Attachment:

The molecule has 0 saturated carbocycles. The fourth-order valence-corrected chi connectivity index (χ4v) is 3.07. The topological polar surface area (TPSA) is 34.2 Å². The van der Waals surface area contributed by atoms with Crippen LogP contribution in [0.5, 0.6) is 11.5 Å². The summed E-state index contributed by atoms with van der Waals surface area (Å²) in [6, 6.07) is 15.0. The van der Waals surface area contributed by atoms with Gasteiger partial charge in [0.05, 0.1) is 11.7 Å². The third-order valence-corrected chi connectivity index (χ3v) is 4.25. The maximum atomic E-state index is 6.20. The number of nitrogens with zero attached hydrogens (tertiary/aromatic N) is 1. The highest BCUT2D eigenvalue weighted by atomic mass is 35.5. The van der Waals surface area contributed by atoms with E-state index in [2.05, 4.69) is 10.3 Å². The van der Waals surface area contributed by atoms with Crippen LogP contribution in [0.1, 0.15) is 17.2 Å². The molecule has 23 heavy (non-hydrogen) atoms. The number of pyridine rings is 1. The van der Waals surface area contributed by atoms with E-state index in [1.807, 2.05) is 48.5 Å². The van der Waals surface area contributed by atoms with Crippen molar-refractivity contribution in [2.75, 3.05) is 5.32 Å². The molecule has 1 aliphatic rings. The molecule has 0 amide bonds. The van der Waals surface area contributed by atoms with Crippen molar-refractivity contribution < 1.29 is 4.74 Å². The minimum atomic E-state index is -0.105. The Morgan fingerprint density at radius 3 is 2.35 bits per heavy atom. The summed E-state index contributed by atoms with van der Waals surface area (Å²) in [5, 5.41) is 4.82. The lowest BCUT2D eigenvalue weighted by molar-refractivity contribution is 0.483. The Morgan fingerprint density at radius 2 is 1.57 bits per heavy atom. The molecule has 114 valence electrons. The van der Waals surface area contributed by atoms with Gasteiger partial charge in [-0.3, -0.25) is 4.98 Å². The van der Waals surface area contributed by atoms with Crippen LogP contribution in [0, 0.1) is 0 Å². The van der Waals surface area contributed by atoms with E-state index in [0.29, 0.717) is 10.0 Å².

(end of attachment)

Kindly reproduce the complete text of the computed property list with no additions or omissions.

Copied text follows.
The molecule has 0 saturated carbocycles. The fourth-order valence-corrected chi connectivity index (χ4v) is 3.07. The topological polar surface area (TPSA) is 34.2 Å². The van der Waals surface area contributed by atoms with Crippen LogP contribution in [0.5, 0.6) is 11.5 Å². The summed E-state index contributed by atoms with van der Waals surface area (Å²) in [6, 6.07) is 15.0. The van der Waals surface area contributed by atoms with Gasteiger partial charge in [0.05, 0.1) is 11.7 Å². The third-order valence-corrected chi connectivity index (χ3v) is 4.25. The maximum atomic E-state index is 6.20. The number of nitrogens with zero attached hydrogens (tertiary/aromatic N) is 1. The highest BCUT2D eigenvalue weighted by atomic mass is 35.5. The van der Waals surface area contributed by atoms with E-state index in [2.05, 4.69) is 10.3 Å². The van der Waals surface area contributed by atoms with Crippen LogP contribution in [0.1, 0.15) is 17.2 Å². The molecule has 23 heavy (non-hydrogen) atoms. The number of pyridine rings is 1. The van der Waals surface area contributed by atoms with E-state index in [1.807, 2.05) is 48.5 Å². The van der Waals surface area contributed by atoms with Crippen molar-refractivity contribution in [2.75, 3.05) is 5.32 Å². The molecule has 1 aliphatic rings. The molecule has 0 amide bonds. The van der Waals surface area contributed by atoms with Crippen molar-refractivity contribution < 1.29 is 4.74 Å². The minimum atomic E-state index is -0.105. The Morgan fingerprint density at radius 3 is 2.35 bits per heavy atom. The summed E-state index contributed by atoms with van der Waals surface area (Å²) in [5, 5.41) is 4.82. The lowest BCUT2D eigenvalue weighted by molar-refractivity contribution is 0.483. The Morgan fingerprint density at radius 2 is 1.57 bits per heavy atom. The molecule has 114 valence electrons. The van der Waals surface area contributed by atoms with Gasteiger partial charge in [-0.3, -0.25) is 4.98 Å². The van der Waals surface area contributed by atoms with Crippen LogP contribution in [0, 0.1) is 0 Å². The van der Waals surface area contributed by atoms with E-state index in [0.29, 0.717) is 10.0 Å².